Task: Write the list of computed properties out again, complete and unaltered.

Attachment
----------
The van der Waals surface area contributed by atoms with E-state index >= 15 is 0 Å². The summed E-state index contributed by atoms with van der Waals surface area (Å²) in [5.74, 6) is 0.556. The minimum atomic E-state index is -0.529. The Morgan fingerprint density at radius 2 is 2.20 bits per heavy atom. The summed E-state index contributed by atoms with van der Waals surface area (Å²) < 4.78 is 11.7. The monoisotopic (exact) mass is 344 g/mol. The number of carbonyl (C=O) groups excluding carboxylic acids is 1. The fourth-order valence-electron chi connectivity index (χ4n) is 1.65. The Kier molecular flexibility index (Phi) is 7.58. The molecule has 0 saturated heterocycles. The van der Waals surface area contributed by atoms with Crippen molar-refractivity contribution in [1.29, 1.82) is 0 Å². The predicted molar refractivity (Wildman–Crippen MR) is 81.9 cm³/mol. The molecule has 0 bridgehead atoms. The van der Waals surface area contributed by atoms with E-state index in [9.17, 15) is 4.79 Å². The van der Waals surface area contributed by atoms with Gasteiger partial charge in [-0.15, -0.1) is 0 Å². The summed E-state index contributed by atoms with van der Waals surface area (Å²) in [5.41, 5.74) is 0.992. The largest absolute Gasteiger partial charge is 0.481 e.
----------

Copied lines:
The van der Waals surface area contributed by atoms with E-state index >= 15 is 0 Å². The summed E-state index contributed by atoms with van der Waals surface area (Å²) in [5.74, 6) is 0.556. The minimum atomic E-state index is -0.529. The Morgan fingerprint density at radius 2 is 2.20 bits per heavy atom. The summed E-state index contributed by atoms with van der Waals surface area (Å²) < 4.78 is 11.7. The monoisotopic (exact) mass is 344 g/mol. The number of carbonyl (C=O) groups excluding carboxylic acids is 1. The fourth-order valence-electron chi connectivity index (χ4n) is 1.65. The Kier molecular flexibility index (Phi) is 7.58. The molecule has 0 saturated heterocycles. The van der Waals surface area contributed by atoms with Crippen molar-refractivity contribution in [1.29, 1.82) is 0 Å². The predicted molar refractivity (Wildman–Crippen MR) is 81.9 cm³/mol. The molecule has 0 bridgehead atoms. The van der Waals surface area contributed by atoms with E-state index in [9.17, 15) is 4.79 Å². The van der Waals surface area contributed by atoms with Gasteiger partial charge in [-0.15, -0.1) is 0 Å². The summed E-state index contributed by atoms with van der Waals surface area (Å²) in [5.41, 5.74) is 0.992. The largest absolute Gasteiger partial charge is 0.481 e.